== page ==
The address on their web site may be old, and ushers may be uncertain about the seating chart, but that didn’t stop champagne corks from flying as the theatre community celebrated both the tenth anniversary of the San Francisco Playhouse, and its move to a bigger venue on the second floor of the Kensington Park Hotel on Post Street.
Pre-show buzz for Bloody Bloody Andrew Jackson was heightened by the presence of Willie Brown with (of course) a luscious lady on each arm.
The expansive Brown (regardless of politics, I miss this guy’s act), always known for a absurdly bon mot, explained that his real ambition, even throughout his various public offices, was acting. He observed this was common ambition for politicians, which explains a lot, when you think about it. Invoking the spirit of Herb Caen, he noted the SF Playhouse (now renamed San Francisco Playhouse because, as co-founder Susi Damilano noted, “we’re grown up now.”) was what the city is all about. Mayor Ed Yee was hardly outdone by the voluble Brown, and proffered in absentia a proclamation to the effect that Saturday October 13 was San Francisco Playhouse Day.
The catch, of course, is that whatever followed all this buildup would have to be stupendous – and the beginning of Bloody, Bloody was uneven at best.
Opening with “Populism, Yeah, Yeah,” the group seemed to be driving for an American Idiot kind of rage, but since the intensity came out of the blue with no motivation, the rage came off as wasted adolescent energy. Moreover, any thinking person couldn’t help cynically observing that what passes for modern populism is little more than a well-funded scam. Koch Brothers anyone? Given that the beginning of this play is rife with lines like “I’m Andrew fucking Jackson and my life sucks in particular” aren’t even funny, you’re left wondering whether there’s anything that can be done with a very bad script.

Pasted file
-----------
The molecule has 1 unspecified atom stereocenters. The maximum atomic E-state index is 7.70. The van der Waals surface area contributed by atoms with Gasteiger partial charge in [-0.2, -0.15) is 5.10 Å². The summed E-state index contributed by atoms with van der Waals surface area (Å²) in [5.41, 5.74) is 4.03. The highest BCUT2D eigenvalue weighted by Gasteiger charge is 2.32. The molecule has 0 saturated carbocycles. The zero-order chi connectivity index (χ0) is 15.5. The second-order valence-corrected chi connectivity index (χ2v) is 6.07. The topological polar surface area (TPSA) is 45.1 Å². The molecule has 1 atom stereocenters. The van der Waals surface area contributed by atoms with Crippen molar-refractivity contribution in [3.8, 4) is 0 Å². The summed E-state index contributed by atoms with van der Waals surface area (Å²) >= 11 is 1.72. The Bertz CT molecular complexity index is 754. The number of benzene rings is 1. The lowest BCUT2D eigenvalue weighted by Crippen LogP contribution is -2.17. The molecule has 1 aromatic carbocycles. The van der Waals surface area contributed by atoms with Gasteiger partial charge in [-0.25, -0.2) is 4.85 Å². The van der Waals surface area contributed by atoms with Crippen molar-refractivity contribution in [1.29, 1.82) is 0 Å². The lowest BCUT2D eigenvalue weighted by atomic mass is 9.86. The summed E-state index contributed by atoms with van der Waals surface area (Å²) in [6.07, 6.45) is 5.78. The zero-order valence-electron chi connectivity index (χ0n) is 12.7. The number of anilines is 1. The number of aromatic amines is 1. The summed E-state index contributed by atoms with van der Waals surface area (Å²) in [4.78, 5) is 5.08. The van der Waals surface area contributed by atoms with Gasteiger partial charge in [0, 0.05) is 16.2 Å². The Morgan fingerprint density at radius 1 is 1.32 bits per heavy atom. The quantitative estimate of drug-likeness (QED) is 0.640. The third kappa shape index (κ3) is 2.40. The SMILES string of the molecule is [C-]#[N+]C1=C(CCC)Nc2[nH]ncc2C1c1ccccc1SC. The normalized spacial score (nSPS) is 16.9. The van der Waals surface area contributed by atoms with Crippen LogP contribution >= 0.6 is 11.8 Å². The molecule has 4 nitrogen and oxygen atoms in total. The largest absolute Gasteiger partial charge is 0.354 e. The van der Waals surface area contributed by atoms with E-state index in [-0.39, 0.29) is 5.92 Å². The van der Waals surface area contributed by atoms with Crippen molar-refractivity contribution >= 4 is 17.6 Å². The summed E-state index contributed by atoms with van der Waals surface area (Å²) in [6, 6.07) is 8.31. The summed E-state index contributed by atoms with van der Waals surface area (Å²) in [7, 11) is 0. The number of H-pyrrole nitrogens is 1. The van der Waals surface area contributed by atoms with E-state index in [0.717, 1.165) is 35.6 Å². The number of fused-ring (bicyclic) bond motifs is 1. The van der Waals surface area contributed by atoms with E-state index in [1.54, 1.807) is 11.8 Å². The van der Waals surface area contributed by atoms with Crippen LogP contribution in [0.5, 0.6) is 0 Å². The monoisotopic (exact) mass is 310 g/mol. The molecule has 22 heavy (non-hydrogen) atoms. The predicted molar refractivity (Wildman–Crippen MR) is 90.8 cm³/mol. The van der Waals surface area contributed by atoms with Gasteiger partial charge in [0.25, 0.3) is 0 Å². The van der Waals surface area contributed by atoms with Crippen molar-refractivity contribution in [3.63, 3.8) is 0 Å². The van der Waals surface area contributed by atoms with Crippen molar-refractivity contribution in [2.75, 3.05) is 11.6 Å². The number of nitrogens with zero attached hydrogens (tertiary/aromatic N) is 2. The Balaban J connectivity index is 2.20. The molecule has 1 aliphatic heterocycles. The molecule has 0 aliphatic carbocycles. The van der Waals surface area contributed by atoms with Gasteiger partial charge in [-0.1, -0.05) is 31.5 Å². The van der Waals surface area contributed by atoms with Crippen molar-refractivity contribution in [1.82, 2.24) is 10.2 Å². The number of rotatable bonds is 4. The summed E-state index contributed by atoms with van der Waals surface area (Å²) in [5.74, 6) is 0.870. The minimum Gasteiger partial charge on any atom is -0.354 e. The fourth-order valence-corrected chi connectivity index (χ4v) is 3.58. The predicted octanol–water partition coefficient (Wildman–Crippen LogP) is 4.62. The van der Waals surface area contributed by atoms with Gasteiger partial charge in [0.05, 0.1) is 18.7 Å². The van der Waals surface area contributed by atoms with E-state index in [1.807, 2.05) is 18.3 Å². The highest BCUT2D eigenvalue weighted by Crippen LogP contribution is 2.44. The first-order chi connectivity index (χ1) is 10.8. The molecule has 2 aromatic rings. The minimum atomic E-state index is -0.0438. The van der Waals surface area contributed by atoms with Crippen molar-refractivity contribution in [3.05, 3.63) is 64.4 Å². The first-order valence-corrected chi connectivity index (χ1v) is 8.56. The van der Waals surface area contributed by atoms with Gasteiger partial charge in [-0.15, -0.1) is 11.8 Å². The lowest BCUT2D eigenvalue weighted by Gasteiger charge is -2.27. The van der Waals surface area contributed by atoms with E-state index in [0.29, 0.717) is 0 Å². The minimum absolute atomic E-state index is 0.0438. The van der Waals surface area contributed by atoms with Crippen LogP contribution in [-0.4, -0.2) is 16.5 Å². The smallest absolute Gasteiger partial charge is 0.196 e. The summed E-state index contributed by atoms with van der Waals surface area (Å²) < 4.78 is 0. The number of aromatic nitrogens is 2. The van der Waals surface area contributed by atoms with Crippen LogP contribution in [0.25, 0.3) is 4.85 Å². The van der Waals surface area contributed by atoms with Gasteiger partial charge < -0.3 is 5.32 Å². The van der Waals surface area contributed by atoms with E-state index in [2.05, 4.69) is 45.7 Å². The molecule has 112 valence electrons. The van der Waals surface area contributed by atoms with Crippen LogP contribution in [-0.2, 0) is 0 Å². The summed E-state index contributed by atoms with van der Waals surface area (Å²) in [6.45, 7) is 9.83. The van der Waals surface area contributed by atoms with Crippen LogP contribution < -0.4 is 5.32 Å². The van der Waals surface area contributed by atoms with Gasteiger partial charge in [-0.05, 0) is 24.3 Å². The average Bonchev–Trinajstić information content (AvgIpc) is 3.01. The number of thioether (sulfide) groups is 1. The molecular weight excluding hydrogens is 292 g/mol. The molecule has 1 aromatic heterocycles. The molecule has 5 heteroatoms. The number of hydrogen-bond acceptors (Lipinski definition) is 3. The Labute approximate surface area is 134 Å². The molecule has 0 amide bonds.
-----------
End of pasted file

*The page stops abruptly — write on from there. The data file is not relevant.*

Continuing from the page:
Fortunately, the cast got their sea legs with this material, and got better and better as the evening progressed.
The first indication that the performance was turning was the well-choreographed fight scene. Lines in the song “Illness as a Metaphor” (“Susan Sontag’s dead. I guess illness isn’t a metaphor”) came off as smart and funny.
By the time Andrew Jackson sang “I’m so that guy,” one wished that Romney or Obama had Davaran’s kind of energy.
Other high points include insouciant Martin Van Buren, played by Michael Barrett Austin, and John Quincy Adams (Olive Mitra). Hopefully, we’ll be seeing more of James Smith-Wallis, who played AJ’s adopted son Lyncoya.
Given that pre-show hype and first night nerves won’t be an issue for subsequent shows, I’m hopeful about the rest of the run, particularly since the San Francisco Playhouse has consistently delivered one gem after another. However, it’s hard to separate the content of this one from the current campaign mishegoss.
The campaigning Andrew Jackson is as overblown as any other candidate, with little to redeem him except for a mildly interesting hyper-confidence. If you’re about to OD on ugly politics, you might want to take a pass on this one.